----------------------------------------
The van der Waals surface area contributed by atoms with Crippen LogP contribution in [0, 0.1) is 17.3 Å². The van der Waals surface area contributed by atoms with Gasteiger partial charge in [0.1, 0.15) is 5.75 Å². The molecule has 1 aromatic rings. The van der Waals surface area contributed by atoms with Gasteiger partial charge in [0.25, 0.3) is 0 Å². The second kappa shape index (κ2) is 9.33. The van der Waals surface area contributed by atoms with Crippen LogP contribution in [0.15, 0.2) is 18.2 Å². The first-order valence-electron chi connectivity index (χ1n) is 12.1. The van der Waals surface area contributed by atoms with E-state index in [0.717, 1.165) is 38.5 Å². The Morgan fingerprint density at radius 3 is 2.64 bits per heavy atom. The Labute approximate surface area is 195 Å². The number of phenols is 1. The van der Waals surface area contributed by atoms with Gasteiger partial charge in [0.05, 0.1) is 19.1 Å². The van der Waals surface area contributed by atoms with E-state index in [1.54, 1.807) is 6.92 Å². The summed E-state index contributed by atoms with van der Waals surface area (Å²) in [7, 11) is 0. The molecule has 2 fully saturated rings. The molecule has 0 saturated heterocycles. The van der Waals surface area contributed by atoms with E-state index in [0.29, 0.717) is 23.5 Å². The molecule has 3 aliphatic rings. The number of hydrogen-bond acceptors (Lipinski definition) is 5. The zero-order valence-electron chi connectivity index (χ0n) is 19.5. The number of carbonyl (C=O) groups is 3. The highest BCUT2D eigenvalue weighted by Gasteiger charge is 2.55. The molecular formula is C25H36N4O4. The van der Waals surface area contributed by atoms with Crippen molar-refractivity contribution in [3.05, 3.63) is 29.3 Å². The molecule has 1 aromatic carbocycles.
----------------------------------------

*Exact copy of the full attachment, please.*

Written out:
The van der Waals surface area contributed by atoms with Crippen LogP contribution in [0, 0.1) is 17.3 Å². The van der Waals surface area contributed by atoms with Gasteiger partial charge in [0.1, 0.15) is 5.75 Å². The molecule has 1 aromatic rings. The van der Waals surface area contributed by atoms with Gasteiger partial charge in [0.25, 0.3) is 0 Å². The second kappa shape index (κ2) is 9.33. The van der Waals surface area contributed by atoms with Crippen LogP contribution in [0.15, 0.2) is 18.2 Å². The first-order valence-electron chi connectivity index (χ1n) is 12.1. The van der Waals surface area contributed by atoms with E-state index in [0.717, 1.165) is 38.5 Å². The Morgan fingerprint density at radius 3 is 2.64 bits per heavy atom. The Labute approximate surface area is 195 Å². The number of phenols is 1. The van der Waals surface area contributed by atoms with Gasteiger partial charge in [0.05, 0.1) is 19.1 Å². The van der Waals surface area contributed by atoms with E-state index in [1.54, 1.807) is 6.92 Å². The summed E-state index contributed by atoms with van der Waals surface area (Å²) in [7, 11) is 0. The molecule has 2 fully saturated rings. The molecule has 0 saturated heterocycles. The van der Waals surface area contributed by atoms with E-state index in [0.29, 0.717) is 23.5 Å². The molecule has 3 aliphatic rings. The number of hydrogen-bond acceptors (Lipinski definition) is 5. The zero-order valence-electron chi connectivity index (χ0n) is 19.5. The number of carbonyl (C=O) groups is 3. The highest BCUT2D eigenvalue weighted by Gasteiger charge is 2.55. The molecular formula is C25H36N4O4. The van der Waals surface area contributed by atoms with Crippen molar-refractivity contribution in [3.05, 3.63) is 29.3 Å². The molecule has 1 aromatic carbocycles.